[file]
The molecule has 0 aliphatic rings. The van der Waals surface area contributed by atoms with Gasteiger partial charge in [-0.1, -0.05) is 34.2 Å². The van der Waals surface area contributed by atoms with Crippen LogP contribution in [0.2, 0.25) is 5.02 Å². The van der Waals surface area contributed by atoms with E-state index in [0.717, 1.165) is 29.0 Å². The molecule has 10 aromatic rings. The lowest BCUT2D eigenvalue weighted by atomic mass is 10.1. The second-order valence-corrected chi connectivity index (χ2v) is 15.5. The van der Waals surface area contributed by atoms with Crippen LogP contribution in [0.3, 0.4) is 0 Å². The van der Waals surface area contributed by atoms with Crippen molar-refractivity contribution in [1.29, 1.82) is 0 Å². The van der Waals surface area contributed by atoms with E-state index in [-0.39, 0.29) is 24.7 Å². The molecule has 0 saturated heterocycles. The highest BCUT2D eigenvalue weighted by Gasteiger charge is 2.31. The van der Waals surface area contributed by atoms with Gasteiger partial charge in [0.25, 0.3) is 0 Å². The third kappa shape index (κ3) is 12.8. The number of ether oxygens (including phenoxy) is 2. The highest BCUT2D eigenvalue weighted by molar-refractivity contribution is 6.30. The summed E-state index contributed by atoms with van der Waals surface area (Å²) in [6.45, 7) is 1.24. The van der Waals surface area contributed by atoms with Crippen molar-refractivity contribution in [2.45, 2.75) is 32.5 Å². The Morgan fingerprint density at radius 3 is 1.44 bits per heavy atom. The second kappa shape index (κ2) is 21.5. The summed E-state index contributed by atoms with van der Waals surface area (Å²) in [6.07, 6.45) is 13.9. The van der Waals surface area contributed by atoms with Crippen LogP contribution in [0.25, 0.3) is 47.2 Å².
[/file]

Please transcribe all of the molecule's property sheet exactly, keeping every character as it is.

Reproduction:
The molecule has 0 aliphatic rings. The van der Waals surface area contributed by atoms with Gasteiger partial charge in [-0.1, -0.05) is 34.2 Å². The van der Waals surface area contributed by atoms with Crippen LogP contribution in [0.2, 0.25) is 5.02 Å². The van der Waals surface area contributed by atoms with E-state index in [0.717, 1.165) is 29.0 Å². The molecule has 10 aromatic rings. The lowest BCUT2D eigenvalue weighted by atomic mass is 10.1. The second-order valence-corrected chi connectivity index (χ2v) is 15.5. The van der Waals surface area contributed by atoms with Crippen LogP contribution in [0.3, 0.4) is 0 Å². The van der Waals surface area contributed by atoms with Crippen molar-refractivity contribution in [1.29, 1.82) is 0 Å². The van der Waals surface area contributed by atoms with E-state index in [-0.39, 0.29) is 24.7 Å². The molecule has 0 saturated heterocycles. The highest BCUT2D eigenvalue weighted by Gasteiger charge is 2.31. The van der Waals surface area contributed by atoms with Gasteiger partial charge in [0.25, 0.3) is 0 Å². The third kappa shape index (κ3) is 12.8. The number of ether oxygens (including phenoxy) is 2. The highest BCUT2D eigenvalue weighted by molar-refractivity contribution is 6.30. The summed E-state index contributed by atoms with van der Waals surface area (Å²) in [6.45, 7) is 1.24. The van der Waals surface area contributed by atoms with Crippen molar-refractivity contribution in [2.45, 2.75) is 32.5 Å². The Morgan fingerprint density at radius 3 is 1.44 bits per heavy atom. The second kappa shape index (κ2) is 21.5. The summed E-state index contributed by atoms with van der Waals surface area (Å²) in [6.07, 6.45) is 13.9. The van der Waals surface area contributed by atoms with Crippen LogP contribution in [0.25, 0.3) is 47.2 Å².